A plan to install a Keno monitor at the Hall’s Corner Store will move ahead as the Board of Selectmen said this week they had no objection to it.

This action is a reversal of a decision made by a previous board five years ago. The Massachusetts State Lottery Commission is making Keno monitors available to some establishments that currently offer Keno-to-Go, and in a May 4 letter, it notified selectmen of its intent to install a monitor at The Hall’s Corner Store on Chestnut Street.

The letter stated that town officials had 21 days in which to object in writing to the Keno monitor.

At their weekly Monday night meeting, selectmen said they had no objections to the Keno monitor at the Hall’s Corner Store. They did not take a vote on the issue.

Keno was introduced in Massachusetts in 1993 and Keno-to-Go became available in 2008.

In a regular Keno game, players select numbers, then watch a computer monitor in the establishment in which they are playing to see if they have chosen the winning numbers. In Keno-to-Go, players choose their numbers and then go home to check the Internet to see if they have won.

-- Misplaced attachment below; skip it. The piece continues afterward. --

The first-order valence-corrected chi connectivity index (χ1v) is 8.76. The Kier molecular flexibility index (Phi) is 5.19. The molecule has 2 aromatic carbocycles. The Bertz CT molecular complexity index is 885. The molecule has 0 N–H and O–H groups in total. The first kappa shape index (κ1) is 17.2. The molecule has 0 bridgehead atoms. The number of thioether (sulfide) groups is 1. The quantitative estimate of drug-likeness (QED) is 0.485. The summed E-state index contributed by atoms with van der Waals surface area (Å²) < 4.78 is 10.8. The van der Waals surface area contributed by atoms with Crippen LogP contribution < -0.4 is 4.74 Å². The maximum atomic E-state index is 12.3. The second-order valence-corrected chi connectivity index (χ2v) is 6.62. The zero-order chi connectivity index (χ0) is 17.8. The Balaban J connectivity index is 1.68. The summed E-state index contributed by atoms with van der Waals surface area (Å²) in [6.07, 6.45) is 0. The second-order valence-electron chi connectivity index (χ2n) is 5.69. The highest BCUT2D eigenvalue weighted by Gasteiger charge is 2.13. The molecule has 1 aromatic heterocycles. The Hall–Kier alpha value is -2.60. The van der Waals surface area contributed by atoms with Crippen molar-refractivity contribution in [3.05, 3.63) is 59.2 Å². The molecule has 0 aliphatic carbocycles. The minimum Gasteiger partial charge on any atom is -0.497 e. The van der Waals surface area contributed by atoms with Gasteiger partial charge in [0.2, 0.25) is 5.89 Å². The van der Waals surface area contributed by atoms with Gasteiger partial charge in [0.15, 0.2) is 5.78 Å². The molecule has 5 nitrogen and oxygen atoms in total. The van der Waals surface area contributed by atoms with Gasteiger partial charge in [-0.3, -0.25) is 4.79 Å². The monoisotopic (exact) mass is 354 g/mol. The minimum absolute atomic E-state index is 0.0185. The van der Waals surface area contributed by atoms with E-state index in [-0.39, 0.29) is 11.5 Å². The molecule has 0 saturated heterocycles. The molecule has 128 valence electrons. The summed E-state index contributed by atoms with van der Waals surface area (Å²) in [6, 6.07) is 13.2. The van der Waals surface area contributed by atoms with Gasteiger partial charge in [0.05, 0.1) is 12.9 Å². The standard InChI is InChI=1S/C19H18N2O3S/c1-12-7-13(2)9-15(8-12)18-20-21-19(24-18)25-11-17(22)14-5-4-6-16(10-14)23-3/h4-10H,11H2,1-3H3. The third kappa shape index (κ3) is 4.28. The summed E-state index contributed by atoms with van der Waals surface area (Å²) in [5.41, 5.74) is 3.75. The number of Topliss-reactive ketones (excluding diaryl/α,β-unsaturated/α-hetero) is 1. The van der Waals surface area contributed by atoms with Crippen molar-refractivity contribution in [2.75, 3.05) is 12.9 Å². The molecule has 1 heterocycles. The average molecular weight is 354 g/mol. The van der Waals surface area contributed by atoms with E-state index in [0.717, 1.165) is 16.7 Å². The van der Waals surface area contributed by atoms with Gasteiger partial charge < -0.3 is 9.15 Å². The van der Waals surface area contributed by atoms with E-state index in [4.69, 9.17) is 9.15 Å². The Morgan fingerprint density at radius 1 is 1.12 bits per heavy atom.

The minimum bet in Keno is $1 and players can select up to 20 numbers from the 80 numbers offered. They win cash if their numbers match.

In April 2008, the Board of Selectmen, consisting of Jon Witten, Elizabeth Sullivan and Andre Martecchini, voted unanimously not to object to Keno-to-Go in Duxbury provided there would be no monitors allowed.

“Board members agree that they have no objection to the program so long as no Keno monitors are involved,” stated the April 7, 2008 minutes.

At that time, there were six lottery agents in town that were eligible for the new Keno-to-Go.

Ted Flynn, the current Chair of the Board of Selectmen, said he does not object to a Keeno monitor at the Hall’s Corner Store because it is allowed by state law and because the police chief, the fire chief and the director of inspectional services did not have any problems with the monitor.

“The police said this applicant is a suitable person and that it had no issues of concern with the establishment,” said Flynn. “If the town department heads had a problem, then we would have a problem. I frankly rely on their call on that matter.”

When asked if he felt Keno would encourage gambling and increase loitering in Hall’s Corner, Flynn said he did not.

“I don’t believe so,” he said. “Keno-to-Go is gambling as it exists.  Do I think it will increase the potential for gambling? No, not really.”

Flynn added that he had never played Keno and probably “never will.” Flynn said he was aware that his board’s approval of Keno was a reversal of the previous board’s position. If having a Keno monitor at the Hall’s Corner Store causes issues, Flynn said the town will take care of it at that time.

“If it became a problem of any consequence, we would address it,” he said.